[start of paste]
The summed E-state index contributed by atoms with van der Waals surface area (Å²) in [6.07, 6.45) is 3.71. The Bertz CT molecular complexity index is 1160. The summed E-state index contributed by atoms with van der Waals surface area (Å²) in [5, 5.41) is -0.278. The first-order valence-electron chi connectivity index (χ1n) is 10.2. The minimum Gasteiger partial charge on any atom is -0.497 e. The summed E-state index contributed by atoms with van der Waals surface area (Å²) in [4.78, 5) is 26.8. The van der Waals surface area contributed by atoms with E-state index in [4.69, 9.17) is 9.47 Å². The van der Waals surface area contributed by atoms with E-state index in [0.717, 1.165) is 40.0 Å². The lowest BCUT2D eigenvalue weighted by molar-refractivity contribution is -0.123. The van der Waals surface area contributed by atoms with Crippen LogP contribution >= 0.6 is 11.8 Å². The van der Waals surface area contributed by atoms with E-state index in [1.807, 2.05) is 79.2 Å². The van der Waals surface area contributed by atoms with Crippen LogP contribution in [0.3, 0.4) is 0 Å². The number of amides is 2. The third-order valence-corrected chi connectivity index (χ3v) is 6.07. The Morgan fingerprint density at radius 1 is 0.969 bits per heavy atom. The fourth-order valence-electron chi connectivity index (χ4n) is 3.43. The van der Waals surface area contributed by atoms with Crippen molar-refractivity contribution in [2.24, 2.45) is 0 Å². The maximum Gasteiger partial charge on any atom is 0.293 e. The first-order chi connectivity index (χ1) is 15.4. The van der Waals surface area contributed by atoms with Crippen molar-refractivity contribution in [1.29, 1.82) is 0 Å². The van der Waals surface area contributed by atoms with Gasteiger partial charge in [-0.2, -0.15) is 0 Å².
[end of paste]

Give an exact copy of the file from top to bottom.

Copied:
The summed E-state index contributed by atoms with van der Waals surface area (Å²) in [6.07, 6.45) is 3.71. The Bertz CT molecular complexity index is 1160. The summed E-state index contributed by atoms with van der Waals surface area (Å²) in [5, 5.41) is -0.278. The first-order valence-electron chi connectivity index (χ1n) is 10.2. The minimum Gasteiger partial charge on any atom is -0.497 e. The summed E-state index contributed by atoms with van der Waals surface area (Å²) in [4.78, 5) is 26.8. The van der Waals surface area contributed by atoms with E-state index in [4.69, 9.17) is 9.47 Å². The van der Waals surface area contributed by atoms with E-state index in [0.717, 1.165) is 40.0 Å². The lowest BCUT2D eigenvalue weighted by molar-refractivity contribution is -0.123. The van der Waals surface area contributed by atoms with Crippen LogP contribution >= 0.6 is 11.8 Å². The van der Waals surface area contributed by atoms with E-state index in [1.807, 2.05) is 79.2 Å². The van der Waals surface area contributed by atoms with Crippen LogP contribution in [0.3, 0.4) is 0 Å². The number of amides is 2. The third-order valence-corrected chi connectivity index (χ3v) is 6.07. The Morgan fingerprint density at radius 1 is 0.969 bits per heavy atom. The fourth-order valence-electron chi connectivity index (χ4n) is 3.43. The van der Waals surface area contributed by atoms with Crippen molar-refractivity contribution in [2.24, 2.45) is 0 Å². The maximum Gasteiger partial charge on any atom is 0.293 e. The first-order chi connectivity index (χ1) is 15.4. The van der Waals surface area contributed by atoms with Crippen molar-refractivity contribution in [1.29, 1.82) is 0 Å². The van der Waals surface area contributed by atoms with Gasteiger partial charge in [-0.2, -0.15) is 0 Å².